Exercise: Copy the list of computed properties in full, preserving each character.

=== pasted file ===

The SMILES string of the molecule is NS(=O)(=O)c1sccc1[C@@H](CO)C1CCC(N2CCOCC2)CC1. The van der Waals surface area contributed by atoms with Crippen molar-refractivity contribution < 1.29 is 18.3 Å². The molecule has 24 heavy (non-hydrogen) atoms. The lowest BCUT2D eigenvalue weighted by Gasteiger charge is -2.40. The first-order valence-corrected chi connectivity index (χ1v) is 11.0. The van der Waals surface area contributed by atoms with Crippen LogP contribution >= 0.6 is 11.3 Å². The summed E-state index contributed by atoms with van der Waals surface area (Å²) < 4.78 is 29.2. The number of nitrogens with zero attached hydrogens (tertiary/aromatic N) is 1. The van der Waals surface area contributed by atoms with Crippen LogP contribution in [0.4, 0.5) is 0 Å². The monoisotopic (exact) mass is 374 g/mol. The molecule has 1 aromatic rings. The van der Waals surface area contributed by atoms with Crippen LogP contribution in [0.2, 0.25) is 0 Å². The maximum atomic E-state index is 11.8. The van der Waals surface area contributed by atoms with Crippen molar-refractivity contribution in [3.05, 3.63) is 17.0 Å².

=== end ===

The SMILES string of the molecule is NS(=O)(=O)c1sccc1[C@@H](CO)C1CCC(N2CCOCC2)CC1. The van der Waals surface area contributed by atoms with Crippen molar-refractivity contribution < 1.29 is 18.3 Å². The molecule has 24 heavy (non-hydrogen) atoms. The lowest BCUT2D eigenvalue weighted by Gasteiger charge is -2.40. The first-order valence-corrected chi connectivity index (χ1v) is 11.0. The van der Waals surface area contributed by atoms with Crippen LogP contribution >= 0.6 is 11.3 Å². The summed E-state index contributed by atoms with van der Waals surface area (Å²) < 4.78 is 29.2. The number of nitrogens with zero attached hydrogens (tertiary/aromatic N) is 1. The van der Waals surface area contributed by atoms with Crippen LogP contribution in [0.4, 0.5) is 0 Å². The monoisotopic (exact) mass is 374 g/mol. The molecule has 1 aromatic rings. The van der Waals surface area contributed by atoms with Crippen LogP contribution in [0.2, 0.25) is 0 Å². The maximum atomic E-state index is 11.8. The van der Waals surface area contributed by atoms with Crippen molar-refractivity contribution in [3.05, 3.63) is 17.0 Å².